November 26, 2020
Michèle Flournoy, a top contender to be President-elect Joe Biden’s secretary of defense, got a round of public endorsements on Wednesday from progressive-minded lawmakers and disarmament advocates as the veteran national security official faces headwinds from others on the left who are critical of her past views and ties to defense contractors.
“We are keenly aware of the critical need for a leader with Flournoy’s expertise on complex national security issues,” Reps. Jim Langevin (D-R.I.) and Jackie Speier (D-Calif.), two subcommitteee chairs on the House Armed Services Committee, said in a joint statement. “Ms. Flournoy’s sound policy experience will be vital to ensuring strong civilian oversight of the military, professionalism and ethics in our special operations forces, workforce diversity, and activities to strengthen our technological edge through science and innovation.”
Another progressive member of the panel, Rep. Seth Moulton (D-Mass.), an Iraq War veteran, also tweeted that “Michèle Flournoy has a deep understanding of the existing DOD bureaucracy and the future of our defense. That’s a rare combination.
“I would love to see her nominated for Secretary of Defense,” he added.
Flournoy, a former undersecretary of defense for policy, also received an endorsement from a collection of former senior defense officials, diplomats and arms control experts who lauded her support for international treaties and other efforts to reduce the number and role of nuclear weapons in war planning.
Flournoy “knows that a top priority of the Biden administration must be to restore U.S. leadership on a variety of issues, including on nuclear risk reduction,” they wrote in an open letter that was signed by former Defense Secretary William Perry and Rose Gottemoeller, a former undersecretary of state for arms control and deputy secretary-general of NATO.
“She has frequently expressed her strong support for extending the New START nuclear control agreement with Russia,” they added. “She has raised important questions about the need for and affordability of the current nuclear modernization plans. And she has criticized the Trump administration for lowering the threshold for nuclear use.”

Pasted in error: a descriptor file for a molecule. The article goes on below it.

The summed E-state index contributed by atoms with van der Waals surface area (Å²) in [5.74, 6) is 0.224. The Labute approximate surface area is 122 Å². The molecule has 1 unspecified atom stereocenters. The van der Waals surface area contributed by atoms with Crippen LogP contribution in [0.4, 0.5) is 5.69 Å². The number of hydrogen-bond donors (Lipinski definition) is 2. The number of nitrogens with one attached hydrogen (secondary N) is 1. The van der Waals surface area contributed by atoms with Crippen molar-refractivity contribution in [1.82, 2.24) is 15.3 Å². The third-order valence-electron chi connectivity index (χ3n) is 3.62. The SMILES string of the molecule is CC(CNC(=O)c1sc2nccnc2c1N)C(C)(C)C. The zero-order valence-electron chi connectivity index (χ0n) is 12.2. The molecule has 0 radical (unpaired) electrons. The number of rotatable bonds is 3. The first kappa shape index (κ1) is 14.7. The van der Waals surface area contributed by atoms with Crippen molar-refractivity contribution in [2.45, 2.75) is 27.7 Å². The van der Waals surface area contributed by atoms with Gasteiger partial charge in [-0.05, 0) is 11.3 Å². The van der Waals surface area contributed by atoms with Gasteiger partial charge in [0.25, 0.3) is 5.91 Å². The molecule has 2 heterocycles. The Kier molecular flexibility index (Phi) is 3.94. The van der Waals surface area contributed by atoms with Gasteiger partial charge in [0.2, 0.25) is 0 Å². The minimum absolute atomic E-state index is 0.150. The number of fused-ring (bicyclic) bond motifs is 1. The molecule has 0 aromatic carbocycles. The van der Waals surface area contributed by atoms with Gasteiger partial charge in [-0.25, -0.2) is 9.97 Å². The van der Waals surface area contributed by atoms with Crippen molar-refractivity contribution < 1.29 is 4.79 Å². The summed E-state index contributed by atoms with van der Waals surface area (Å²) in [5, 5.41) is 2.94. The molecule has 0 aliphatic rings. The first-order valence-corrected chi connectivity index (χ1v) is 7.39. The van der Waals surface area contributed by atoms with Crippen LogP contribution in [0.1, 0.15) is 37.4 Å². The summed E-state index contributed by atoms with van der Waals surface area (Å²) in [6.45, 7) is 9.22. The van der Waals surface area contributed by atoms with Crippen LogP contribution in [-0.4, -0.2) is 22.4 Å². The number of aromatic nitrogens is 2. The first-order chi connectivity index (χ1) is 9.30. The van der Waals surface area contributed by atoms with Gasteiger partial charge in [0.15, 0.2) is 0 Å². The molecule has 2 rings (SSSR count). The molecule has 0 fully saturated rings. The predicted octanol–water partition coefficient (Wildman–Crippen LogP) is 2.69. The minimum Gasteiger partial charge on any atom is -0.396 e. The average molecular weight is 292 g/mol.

Flournoy, they wrote, “is best poised to ensure the Department of Defense does not, through momentum and inertia, over-invest in unnecessary or dangerous legacy systems — including nuclear weapons systems — ill-suited to addressing the pressing dangers of today and tomorrow.”
Flournoy has long been on the Democratic short list for the top Pentagon job, which would make her the first woman to serve as the civilian leader of the U.S. armed forces.
Many observers were surprised that she was not included in the rollout this week of other members of Biden’s national security and foreign policy team.
But Biden and Flournoy have disagreed in the past, particularly over the war in Afghanistan; Flournoy played a leading role in the surge of U.S. military forces into the country in 2009 when then-Vice President Biden was opposed to a further commitment of troops.
POLITICO first reported this week that the president-elect has not yet settled on a Pentagon chief and that former Homeland Security Secretary Jeh Johnson is also in the running.
“Michèle is still at the top of the list but they still want to keep looking — and that’s a change,” said a former senior national security official tracking the transition closely. The sense is: “Let’s not be rushed here.”
Flournoy, along with some of her allies on the Pentagon transition team, have come under fire from some on the left who consider her too hawkish and cozy with the defense industry.
She co-founded a think tank, the centrist Center for a New American Security, which gets a significant amount of funding from Lockheed Martin, Boeing, General Dynamics, Northrop Grumman and Raytheon, according to a study published last month by the Center for International Policy.
Flournoy also started a consulting firm, WestExec Advisors, that has not disclosed its clients. And she also serves on the board of Booz Allen Hamilton, a major Pentagon contractor.
That doesn’t make her unique; Johnson also sits on the board of Lockheed Martin, the largest U.S. defense contractor. And some progressive groups are demanding that whomever Biden selects for top Pentagon roles should reveal any previous defense industry clients as part of a broader effort to reduce the influence of contractors in shaping policy.
Flournoy has sought to allay some of their concerns, including participating in a call with a number of progressive groups just before the election, in which she committed to review arms sales to Saudi Arabia, which has fueled a humanitarian disaster in Yemen’s civil war.
Yet as Biden narrows in on a choice, other progressive-minded national security veterans and military advocacy groups are increasingly coming to her defense.
Nearly a dozen military family advocacy groups endorsed her over the weekend, recommending a “speedy confirmation process.”
“We appreciate her undisputed expertise on a wide variety of subjects at the Defense Department, and we appreciate her deep commitment to America’s troops and their families,” the groups told POLITICO in a statement. “We particularly appreciate that she is a member of a military family herself.”
On Wednesday, her supporters in the arms control community told Biden “We believe Michèle Flournoy is the best candidate for the job.”